YouTube Is Monetizing Shorts With 45% Revenue Split

YouTube in competition with TikTok unveiled a new way for creators to make money on short-form videos, giving creators 45% of the ad sales.

For more than a decade, YouTube has held a prominent position as a video streaming platform. On Tuesday, it revealed plans to incorporate advertising into its short-video format known as “shorts” and will allocate 45% of the ad revenue to video creators.

TikTok’s $1 Billion Fund

Compared to the standard distribution of 55% for the long-form videos, and TikTok’s $1 billion fund for the creators.

YouTube creator Kris Collins, whose channel name is “Kallmekris”, appreciated the efforts of YouTube for giving the ad revenue generated by Shorts.

The internet’s most dominant video-streaming site has struggled to compete with the tech giant, TikTok, the app that got fame from hosting the short-form lip-sync and dance videos has now risen its monthly users to a whopping 1 billion.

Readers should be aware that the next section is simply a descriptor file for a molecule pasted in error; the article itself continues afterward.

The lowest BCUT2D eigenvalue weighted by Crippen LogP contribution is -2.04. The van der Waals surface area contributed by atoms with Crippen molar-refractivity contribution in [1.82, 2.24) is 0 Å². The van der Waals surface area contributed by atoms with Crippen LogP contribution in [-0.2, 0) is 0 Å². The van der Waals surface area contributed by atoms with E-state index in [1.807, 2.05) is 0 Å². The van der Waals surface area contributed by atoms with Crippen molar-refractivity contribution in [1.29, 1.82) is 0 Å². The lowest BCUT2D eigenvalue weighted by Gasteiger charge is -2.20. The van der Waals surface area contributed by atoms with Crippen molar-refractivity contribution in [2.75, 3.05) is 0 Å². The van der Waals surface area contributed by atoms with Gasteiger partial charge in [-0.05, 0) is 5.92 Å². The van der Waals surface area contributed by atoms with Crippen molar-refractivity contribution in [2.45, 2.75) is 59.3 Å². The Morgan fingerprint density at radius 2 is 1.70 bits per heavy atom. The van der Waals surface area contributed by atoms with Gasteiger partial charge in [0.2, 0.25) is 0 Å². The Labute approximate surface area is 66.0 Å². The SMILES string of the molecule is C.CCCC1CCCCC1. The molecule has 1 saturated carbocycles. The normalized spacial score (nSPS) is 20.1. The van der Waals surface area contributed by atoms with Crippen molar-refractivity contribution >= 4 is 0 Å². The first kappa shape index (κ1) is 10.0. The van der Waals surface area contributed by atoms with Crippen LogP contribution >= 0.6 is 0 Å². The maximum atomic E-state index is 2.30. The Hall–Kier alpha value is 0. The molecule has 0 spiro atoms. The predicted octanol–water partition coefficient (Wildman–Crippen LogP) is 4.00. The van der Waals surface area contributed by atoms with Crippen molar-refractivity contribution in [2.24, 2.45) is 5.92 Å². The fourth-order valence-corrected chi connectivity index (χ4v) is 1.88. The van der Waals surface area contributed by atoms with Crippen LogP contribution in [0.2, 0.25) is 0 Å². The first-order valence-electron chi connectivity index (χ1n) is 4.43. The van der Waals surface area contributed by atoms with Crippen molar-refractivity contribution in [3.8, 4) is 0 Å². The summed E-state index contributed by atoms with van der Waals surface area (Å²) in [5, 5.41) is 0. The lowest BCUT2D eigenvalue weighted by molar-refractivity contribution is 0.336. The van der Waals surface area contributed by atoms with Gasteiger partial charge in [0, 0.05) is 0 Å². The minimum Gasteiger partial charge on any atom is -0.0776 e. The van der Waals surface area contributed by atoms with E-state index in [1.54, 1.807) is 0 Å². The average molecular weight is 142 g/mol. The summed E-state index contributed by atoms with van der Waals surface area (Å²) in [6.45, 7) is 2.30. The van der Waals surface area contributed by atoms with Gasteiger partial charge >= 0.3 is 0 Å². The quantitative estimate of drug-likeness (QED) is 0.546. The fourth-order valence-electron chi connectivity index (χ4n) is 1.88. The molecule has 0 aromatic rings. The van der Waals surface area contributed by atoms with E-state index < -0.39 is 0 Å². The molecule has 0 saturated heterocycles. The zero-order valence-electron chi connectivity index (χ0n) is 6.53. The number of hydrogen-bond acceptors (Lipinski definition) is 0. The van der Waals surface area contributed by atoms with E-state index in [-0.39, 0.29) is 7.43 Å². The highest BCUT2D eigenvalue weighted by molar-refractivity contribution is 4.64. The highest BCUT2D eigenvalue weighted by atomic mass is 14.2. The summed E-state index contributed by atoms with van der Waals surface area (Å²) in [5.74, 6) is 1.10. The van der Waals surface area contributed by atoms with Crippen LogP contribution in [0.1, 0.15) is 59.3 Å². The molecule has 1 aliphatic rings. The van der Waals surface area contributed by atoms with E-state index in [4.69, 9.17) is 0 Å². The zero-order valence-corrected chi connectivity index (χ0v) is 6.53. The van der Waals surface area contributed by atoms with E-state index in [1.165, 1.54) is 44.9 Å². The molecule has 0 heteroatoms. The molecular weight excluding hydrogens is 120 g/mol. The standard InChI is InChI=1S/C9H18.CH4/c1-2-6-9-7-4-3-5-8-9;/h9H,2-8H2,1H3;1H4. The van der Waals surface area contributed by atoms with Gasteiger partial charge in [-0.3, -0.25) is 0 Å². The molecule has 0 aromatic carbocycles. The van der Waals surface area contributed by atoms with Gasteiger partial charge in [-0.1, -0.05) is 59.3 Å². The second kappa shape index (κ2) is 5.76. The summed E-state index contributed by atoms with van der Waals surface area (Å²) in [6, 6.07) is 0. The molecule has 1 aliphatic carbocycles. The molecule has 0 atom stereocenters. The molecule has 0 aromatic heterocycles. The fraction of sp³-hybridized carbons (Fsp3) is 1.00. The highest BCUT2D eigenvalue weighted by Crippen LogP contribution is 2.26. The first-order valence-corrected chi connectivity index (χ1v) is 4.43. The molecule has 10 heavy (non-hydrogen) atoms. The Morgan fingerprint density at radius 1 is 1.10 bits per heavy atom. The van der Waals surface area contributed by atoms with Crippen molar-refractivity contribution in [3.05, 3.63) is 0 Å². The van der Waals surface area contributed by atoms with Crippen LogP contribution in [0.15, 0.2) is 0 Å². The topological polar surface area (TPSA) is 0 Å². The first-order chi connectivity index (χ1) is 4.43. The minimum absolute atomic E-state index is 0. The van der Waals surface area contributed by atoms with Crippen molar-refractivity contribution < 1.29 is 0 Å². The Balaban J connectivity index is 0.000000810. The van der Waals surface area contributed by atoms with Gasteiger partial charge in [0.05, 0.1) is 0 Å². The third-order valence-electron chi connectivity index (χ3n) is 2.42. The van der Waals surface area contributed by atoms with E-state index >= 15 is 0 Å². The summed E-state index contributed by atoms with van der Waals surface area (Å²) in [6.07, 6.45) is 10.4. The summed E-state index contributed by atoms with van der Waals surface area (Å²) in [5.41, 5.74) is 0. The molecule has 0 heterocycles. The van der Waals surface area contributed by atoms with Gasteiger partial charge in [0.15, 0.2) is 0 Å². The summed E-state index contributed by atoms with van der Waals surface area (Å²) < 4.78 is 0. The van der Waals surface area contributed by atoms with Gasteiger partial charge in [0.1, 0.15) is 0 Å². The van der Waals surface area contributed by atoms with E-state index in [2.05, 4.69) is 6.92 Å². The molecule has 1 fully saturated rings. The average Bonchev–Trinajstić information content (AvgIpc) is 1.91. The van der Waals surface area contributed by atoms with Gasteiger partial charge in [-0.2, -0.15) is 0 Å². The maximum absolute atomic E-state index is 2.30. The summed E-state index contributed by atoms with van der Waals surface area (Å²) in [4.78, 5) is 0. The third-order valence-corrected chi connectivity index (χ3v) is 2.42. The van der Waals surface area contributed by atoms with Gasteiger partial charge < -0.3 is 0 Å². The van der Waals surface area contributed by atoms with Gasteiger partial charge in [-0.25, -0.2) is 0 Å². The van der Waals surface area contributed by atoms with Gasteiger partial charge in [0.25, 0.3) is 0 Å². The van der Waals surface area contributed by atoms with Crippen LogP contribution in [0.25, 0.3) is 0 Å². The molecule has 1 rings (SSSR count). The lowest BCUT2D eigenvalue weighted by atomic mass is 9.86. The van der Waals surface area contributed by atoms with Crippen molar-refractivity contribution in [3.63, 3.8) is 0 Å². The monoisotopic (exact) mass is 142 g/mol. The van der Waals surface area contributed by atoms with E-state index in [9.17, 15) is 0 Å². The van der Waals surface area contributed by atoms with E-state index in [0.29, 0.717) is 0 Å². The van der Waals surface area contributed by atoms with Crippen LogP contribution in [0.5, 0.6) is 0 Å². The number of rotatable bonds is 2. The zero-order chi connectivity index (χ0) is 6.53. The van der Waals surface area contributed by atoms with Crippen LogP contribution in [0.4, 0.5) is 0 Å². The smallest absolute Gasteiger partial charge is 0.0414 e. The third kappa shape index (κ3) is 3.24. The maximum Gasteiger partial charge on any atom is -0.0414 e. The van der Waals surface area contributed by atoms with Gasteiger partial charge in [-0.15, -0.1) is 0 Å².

YouTube took the charge in late 2020 introducing the “Shorts”, the 1 minute videos that attract more than 1.5 billion monthly viewers.

YouTube’s $100 Million Fund

In April, YouTube released a $100 million fund to attract and engage creators to make short-form videos in an attempt to hang onto talent. The all-new ad-revenue-sharing plan is intended to be a greater and more sustainable interest than the fund and it is something that TikTok has yet to match.

YouTube is sharing a significant portion of its ad sales with Shorts creators to offset its significant investment in developing the feature, Vice President of YouTube, Tara Walpert Levy said.

Google generated more than $14 billion in YouTube ad sales during the first half of this year. It increased up to 9% from the same period in 2021.

But recently the quarterly ad sales were the slowest since the disclosure of that data began. Global economic factors played a huge role, and financial analysts have said TikTok also is a major factor.

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